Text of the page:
Vaping

Do teens vape marijuana?

WHAT WE KNOW: Teen vaping of cannabis nearly doubled from 2018 to 2019. A national survey asked teens if they had vaped marijuana in the last month and found:

  • 12th graders – 1 in 7
  • 10th graders – 1 in 8
  • 8th graders – 1 in 25 

The increase in use has been faster than almost any other substance tracked in the past 45 years. Only the rise in vaping nicotine from 2017 to 2018 was faster.

WHAT WE'RE WATCHING: Flavored vapes appeal to children and teens. New laws restricting flavors may have an impact and reduce use.

Learn more: www.drugabuse.gov/related-topics/trends-statistics/infographics/monitoring-future-2019-survey-results-vaping

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HEALTH ALERT

Health officials are investigating an outbreak of serious vaping-related lung disease. Over 2,600 people have been hospitalized and 60 have died; half of the cases or deaths reported were patients under 24 years of age. Vaping marijuana seems to be the cause, particularly from informal sources like friends, family or in-person or online dealers – the sources that teens are most likely to use.

Experts recommend no vaping or e-cigarette use while these illnesses are being investigated, particularly of marijuana products, and from informal sources. If you or someone you know has lung problems after vaping, seek medical attention.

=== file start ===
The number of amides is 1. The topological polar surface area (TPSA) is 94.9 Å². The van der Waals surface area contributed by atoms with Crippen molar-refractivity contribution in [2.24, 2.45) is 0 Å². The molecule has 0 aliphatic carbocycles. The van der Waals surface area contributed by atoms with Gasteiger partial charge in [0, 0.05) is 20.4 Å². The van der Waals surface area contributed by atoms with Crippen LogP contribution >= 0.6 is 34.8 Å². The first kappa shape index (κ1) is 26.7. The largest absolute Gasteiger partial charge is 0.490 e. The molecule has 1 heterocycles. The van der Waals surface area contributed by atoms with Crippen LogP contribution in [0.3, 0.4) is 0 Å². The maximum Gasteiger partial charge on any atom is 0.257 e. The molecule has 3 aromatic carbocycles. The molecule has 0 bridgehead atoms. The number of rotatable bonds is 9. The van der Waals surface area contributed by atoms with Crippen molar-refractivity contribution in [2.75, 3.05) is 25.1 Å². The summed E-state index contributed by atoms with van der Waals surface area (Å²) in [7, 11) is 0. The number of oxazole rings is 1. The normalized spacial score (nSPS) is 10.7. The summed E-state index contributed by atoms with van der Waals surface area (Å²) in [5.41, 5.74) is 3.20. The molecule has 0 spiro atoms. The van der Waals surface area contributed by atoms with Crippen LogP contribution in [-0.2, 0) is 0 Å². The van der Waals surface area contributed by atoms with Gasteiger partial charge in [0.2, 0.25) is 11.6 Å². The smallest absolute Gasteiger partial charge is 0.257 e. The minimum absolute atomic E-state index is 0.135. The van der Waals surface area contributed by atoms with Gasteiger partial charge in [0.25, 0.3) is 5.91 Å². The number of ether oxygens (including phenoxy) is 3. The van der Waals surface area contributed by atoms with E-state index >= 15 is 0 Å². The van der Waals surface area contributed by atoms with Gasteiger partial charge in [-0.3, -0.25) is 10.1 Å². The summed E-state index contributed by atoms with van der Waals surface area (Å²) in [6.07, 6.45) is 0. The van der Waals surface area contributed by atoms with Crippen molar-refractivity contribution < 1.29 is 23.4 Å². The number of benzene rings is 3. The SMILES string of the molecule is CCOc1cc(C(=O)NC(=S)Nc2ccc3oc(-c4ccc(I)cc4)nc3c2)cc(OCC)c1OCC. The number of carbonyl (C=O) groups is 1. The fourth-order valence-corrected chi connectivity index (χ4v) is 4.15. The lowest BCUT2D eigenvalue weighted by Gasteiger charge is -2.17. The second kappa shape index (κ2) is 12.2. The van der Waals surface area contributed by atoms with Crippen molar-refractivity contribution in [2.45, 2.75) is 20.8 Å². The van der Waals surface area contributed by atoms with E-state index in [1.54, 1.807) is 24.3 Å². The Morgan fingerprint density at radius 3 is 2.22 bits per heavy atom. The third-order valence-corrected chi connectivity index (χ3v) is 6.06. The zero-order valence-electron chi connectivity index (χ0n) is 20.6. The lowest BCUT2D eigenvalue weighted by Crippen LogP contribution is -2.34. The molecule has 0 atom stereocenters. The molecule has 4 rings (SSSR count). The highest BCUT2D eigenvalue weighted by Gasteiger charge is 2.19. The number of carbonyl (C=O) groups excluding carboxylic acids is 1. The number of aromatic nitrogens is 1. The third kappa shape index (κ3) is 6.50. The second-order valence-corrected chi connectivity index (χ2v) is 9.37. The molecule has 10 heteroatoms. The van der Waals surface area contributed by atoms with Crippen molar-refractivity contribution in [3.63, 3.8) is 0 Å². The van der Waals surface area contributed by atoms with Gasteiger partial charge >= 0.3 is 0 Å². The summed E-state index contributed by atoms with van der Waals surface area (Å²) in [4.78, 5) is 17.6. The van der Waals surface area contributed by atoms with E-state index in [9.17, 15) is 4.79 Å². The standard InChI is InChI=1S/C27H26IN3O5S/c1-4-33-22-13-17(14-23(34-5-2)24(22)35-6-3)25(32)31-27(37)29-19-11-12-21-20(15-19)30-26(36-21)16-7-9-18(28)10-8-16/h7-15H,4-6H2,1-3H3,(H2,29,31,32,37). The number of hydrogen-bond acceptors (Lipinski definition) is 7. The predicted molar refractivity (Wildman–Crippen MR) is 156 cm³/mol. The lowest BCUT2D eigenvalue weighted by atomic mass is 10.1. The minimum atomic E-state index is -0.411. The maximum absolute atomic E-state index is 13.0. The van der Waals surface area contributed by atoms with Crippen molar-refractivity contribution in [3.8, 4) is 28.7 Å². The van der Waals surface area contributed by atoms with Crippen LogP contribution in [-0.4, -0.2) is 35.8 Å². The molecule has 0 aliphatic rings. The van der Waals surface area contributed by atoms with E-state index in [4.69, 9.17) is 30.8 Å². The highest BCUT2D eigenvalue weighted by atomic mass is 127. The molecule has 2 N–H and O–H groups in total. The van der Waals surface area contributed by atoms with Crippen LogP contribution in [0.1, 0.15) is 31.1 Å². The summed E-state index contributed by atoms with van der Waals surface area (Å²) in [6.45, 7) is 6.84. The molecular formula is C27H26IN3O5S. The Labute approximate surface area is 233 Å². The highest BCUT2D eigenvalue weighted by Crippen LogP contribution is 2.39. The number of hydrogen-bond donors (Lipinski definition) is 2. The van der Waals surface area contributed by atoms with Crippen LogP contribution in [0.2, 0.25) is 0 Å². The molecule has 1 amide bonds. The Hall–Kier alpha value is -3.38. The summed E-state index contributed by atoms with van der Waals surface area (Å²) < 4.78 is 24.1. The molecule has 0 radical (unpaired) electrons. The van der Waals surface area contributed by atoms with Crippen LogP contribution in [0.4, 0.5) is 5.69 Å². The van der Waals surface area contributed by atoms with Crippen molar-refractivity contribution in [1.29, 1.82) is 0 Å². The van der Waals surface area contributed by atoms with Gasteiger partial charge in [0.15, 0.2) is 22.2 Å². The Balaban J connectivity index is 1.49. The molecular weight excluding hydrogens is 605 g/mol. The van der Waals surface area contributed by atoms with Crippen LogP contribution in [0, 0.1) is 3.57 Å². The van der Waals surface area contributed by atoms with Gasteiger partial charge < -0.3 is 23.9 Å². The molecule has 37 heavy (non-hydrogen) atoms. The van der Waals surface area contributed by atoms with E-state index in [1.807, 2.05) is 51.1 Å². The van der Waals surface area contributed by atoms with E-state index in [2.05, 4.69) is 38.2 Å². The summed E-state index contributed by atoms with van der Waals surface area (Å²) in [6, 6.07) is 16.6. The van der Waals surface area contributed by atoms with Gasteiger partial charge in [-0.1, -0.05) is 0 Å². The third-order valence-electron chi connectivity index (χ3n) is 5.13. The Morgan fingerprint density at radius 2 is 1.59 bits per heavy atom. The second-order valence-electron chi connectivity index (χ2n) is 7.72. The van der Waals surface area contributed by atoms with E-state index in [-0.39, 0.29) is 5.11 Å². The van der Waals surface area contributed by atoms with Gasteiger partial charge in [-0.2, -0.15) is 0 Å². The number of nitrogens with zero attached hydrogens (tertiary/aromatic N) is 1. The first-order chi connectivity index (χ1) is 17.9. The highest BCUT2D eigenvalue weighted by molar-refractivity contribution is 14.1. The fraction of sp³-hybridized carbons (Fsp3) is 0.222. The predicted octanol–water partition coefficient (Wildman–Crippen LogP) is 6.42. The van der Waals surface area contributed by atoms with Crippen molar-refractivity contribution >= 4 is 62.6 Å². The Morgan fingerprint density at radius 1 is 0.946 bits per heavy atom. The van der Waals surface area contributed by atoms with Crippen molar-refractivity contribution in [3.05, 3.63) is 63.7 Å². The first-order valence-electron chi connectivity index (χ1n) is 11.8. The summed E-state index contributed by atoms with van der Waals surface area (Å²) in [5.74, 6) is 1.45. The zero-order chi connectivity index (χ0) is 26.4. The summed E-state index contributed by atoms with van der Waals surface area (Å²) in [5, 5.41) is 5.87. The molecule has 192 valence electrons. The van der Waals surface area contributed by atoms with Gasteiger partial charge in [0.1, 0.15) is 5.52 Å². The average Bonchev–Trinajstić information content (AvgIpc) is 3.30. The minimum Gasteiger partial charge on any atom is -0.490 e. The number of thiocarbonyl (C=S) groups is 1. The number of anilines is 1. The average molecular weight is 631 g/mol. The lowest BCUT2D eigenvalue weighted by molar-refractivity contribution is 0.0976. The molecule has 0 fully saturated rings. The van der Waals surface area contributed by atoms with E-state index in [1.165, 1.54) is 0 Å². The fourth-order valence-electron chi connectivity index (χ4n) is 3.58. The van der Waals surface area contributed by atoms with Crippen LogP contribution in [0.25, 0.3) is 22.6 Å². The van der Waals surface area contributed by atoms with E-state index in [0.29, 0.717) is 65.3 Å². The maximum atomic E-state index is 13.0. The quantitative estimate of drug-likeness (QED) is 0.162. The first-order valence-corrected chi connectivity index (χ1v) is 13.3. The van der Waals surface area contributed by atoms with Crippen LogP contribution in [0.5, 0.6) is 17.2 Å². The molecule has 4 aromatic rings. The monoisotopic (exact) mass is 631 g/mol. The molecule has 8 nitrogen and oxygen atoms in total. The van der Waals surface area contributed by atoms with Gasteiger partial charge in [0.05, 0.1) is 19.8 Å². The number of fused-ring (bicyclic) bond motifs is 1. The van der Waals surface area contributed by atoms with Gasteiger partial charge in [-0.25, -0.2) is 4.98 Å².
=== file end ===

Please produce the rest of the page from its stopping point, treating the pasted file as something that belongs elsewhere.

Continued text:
Health authorities continue to warn that youth, young adults, and pregnant women should never use vape products.

Learn more: www.cdc.gov/tobacco/basic_information/e-cigarettes/severe-lung-disease.html

vaping devices

What is vaping?

WHAT WE KNOW: Many teens are using pocket-size vape devices or e-cigarettes. The small vape devices are nearly odorless and can avoid detection at home and at school. Vape devices heat quickly to dispense high-potency THC products, nicotine, flavored liquids, and other drugs.

WHAT WE'RE WATCHING: Because their brains are still developing, young people who vape may experience more harm over time and with increased use. One vape manufacturer admits that long-term effects are unknown and has said, "Don't use this product."

Learn more: www.vapingfactcheckvc.org

girl vaping

What’s in the vapor?

WHAT WE KNOW: The cloud is aerosol, not water vapor. Some of the chemicals that may be inhaled include: heavy metals such as lead, nickel and chromium; formaldehyde; and artificial flavors linked to serious diseases.

WHAT WE'RE WATCHING:  Besides the known negative health effects of vaping cannabis, studies indicate that vaping by youth may lead to nicotine addiction.

“It is urgent that teens understand the possible effects of vaping on overall health; the development of the teen brain; and the potential for addiction.”

Nora Volkow, MD, Director, National Institute on Drug Abuse